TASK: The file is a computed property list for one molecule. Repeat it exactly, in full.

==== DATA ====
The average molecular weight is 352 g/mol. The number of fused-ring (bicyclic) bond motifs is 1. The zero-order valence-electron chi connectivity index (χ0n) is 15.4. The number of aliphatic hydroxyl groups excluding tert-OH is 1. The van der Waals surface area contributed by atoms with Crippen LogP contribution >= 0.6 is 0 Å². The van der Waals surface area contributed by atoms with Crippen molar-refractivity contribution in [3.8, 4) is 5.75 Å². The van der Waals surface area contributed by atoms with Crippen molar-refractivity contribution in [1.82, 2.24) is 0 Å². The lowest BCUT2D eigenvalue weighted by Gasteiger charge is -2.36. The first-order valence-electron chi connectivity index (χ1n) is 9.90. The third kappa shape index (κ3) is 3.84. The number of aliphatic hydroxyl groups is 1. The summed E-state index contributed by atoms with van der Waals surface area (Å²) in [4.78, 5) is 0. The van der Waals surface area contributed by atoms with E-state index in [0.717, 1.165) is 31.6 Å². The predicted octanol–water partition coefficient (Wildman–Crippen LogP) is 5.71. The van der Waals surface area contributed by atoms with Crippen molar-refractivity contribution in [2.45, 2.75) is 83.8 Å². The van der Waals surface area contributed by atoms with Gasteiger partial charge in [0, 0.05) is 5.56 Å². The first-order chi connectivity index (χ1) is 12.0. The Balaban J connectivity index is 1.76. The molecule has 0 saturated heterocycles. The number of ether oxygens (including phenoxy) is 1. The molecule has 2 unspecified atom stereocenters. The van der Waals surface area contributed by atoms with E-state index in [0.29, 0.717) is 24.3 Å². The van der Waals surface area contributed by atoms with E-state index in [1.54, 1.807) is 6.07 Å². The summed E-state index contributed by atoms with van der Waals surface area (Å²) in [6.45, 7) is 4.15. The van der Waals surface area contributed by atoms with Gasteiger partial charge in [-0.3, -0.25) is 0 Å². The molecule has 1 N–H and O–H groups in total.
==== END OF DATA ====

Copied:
The average molecular weight is 352 g/mol. The number of fused-ring (bicyclic) bond motifs is 1. The zero-order valence-electron chi connectivity index (χ0n) is 15.4. The number of aliphatic hydroxyl groups excluding tert-OH is 1. The van der Waals surface area contributed by atoms with Crippen LogP contribution >= 0.6 is 0 Å². The van der Waals surface area contributed by atoms with Crippen molar-refractivity contribution in [3.8, 4) is 5.75 Å². The van der Waals surface area contributed by atoms with Crippen molar-refractivity contribution in [1.82, 2.24) is 0 Å². The lowest BCUT2D eigenvalue weighted by Gasteiger charge is -2.36. The first-order valence-electron chi connectivity index (χ1n) is 9.90. The third kappa shape index (κ3) is 3.84. The number of aliphatic hydroxyl groups is 1. The summed E-state index contributed by atoms with van der Waals surface area (Å²) in [4.78, 5) is 0. The van der Waals surface area contributed by atoms with E-state index in [0.717, 1.165) is 31.6 Å². The predicted octanol–water partition coefficient (Wildman–Crippen LogP) is 5.71. The van der Waals surface area contributed by atoms with Crippen molar-refractivity contribution in [2.45, 2.75) is 83.8 Å². The van der Waals surface area contributed by atoms with Gasteiger partial charge in [0, 0.05) is 5.56 Å². The first-order chi connectivity index (χ1) is 12.0. The Balaban J connectivity index is 1.76. The molecule has 0 saturated heterocycles. The number of ether oxygens (including phenoxy) is 1. The molecule has 2 unspecified atom stereocenters. The van der Waals surface area contributed by atoms with E-state index in [0.29, 0.717) is 24.3 Å². The van der Waals surface area contributed by atoms with E-state index in [1.54, 1.807) is 6.07 Å². The summed E-state index contributed by atoms with van der Waals surface area (Å²) in [6.45, 7) is 4.15. The van der Waals surface area contributed by atoms with Gasteiger partial charge in [-0.3, -0.25) is 0 Å². The molecule has 1 N–H and O–H groups in total.